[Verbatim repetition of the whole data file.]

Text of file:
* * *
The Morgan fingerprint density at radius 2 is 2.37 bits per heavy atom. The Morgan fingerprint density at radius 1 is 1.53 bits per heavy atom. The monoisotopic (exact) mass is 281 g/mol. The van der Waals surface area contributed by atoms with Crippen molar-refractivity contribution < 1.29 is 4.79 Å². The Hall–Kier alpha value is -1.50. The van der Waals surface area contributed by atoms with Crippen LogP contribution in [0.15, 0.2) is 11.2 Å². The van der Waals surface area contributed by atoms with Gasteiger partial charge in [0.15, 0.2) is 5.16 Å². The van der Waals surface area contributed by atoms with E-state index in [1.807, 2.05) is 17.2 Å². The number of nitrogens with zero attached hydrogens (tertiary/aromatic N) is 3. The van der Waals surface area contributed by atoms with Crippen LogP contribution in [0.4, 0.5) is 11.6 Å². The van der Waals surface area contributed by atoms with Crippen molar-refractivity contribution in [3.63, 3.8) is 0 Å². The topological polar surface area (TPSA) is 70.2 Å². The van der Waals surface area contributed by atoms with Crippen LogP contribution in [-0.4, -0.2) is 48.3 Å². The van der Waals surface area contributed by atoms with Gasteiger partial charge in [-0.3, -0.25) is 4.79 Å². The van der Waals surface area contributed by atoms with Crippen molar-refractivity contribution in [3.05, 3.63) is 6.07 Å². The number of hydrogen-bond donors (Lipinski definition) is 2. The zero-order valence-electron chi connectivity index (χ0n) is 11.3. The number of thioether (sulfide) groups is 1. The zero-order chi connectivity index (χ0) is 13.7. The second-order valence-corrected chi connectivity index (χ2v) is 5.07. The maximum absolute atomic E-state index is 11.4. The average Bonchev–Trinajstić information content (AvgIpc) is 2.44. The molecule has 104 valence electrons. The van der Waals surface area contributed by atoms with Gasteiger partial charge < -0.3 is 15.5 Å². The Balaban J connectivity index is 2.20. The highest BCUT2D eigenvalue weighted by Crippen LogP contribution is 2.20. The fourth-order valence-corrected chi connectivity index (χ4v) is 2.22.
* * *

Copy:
The Morgan fingerprint density at radius 2 is 2.37 bits per heavy atom. The Morgan fingerprint density at radius 1 is 1.53 bits per heavy atom. The monoisotopic (exact) mass is 281 g/mol. The van der Waals surface area contributed by atoms with Crippen molar-refractivity contribution < 1.29 is 4.79 Å². The Hall–Kier alpha value is -1.50. The van der Waals surface area contributed by atoms with Crippen LogP contribution in [0.15, 0.2) is 11.2 Å². The van der Waals surface area contributed by atoms with Gasteiger partial charge in [0.15, 0.2) is 5.16 Å². The van der Waals surface area contributed by atoms with E-state index in [1.807, 2.05) is 17.2 Å². The number of nitrogens with zero attached hydrogens (tertiary/aromatic N) is 3. The van der Waals surface area contributed by atoms with Crippen LogP contribution in [0.4, 0.5) is 11.6 Å². The van der Waals surface area contributed by atoms with Crippen molar-refractivity contribution in [3.63, 3.8) is 0 Å². The topological polar surface area (TPSA) is 70.2 Å². The van der Waals surface area contributed by atoms with Crippen LogP contribution in [-0.4, -0.2) is 48.3 Å². The van der Waals surface area contributed by atoms with Gasteiger partial charge in [-0.3, -0.25) is 4.79 Å². The van der Waals surface area contributed by atoms with Crippen molar-refractivity contribution in [3.05, 3.63) is 6.07 Å². The number of hydrogen-bond donors (Lipinski definition) is 2. The zero-order valence-electron chi connectivity index (χ0n) is 11.3. The number of thioether (sulfide) groups is 1. The zero-order chi connectivity index (χ0) is 13.7. The second-order valence-corrected chi connectivity index (χ2v) is 5.07. The maximum absolute atomic E-state index is 11.4. The average Bonchev–Trinajstić information content (AvgIpc) is 2.44. The molecule has 104 valence electrons. The van der Waals surface area contributed by atoms with Gasteiger partial charge < -0.3 is 15.5 Å². The Balaban J connectivity index is 2.20. The highest BCUT2D eigenvalue weighted by Crippen LogP contribution is 2.20. The fourth-order valence-corrected chi connectivity index (χ4v) is 2.22.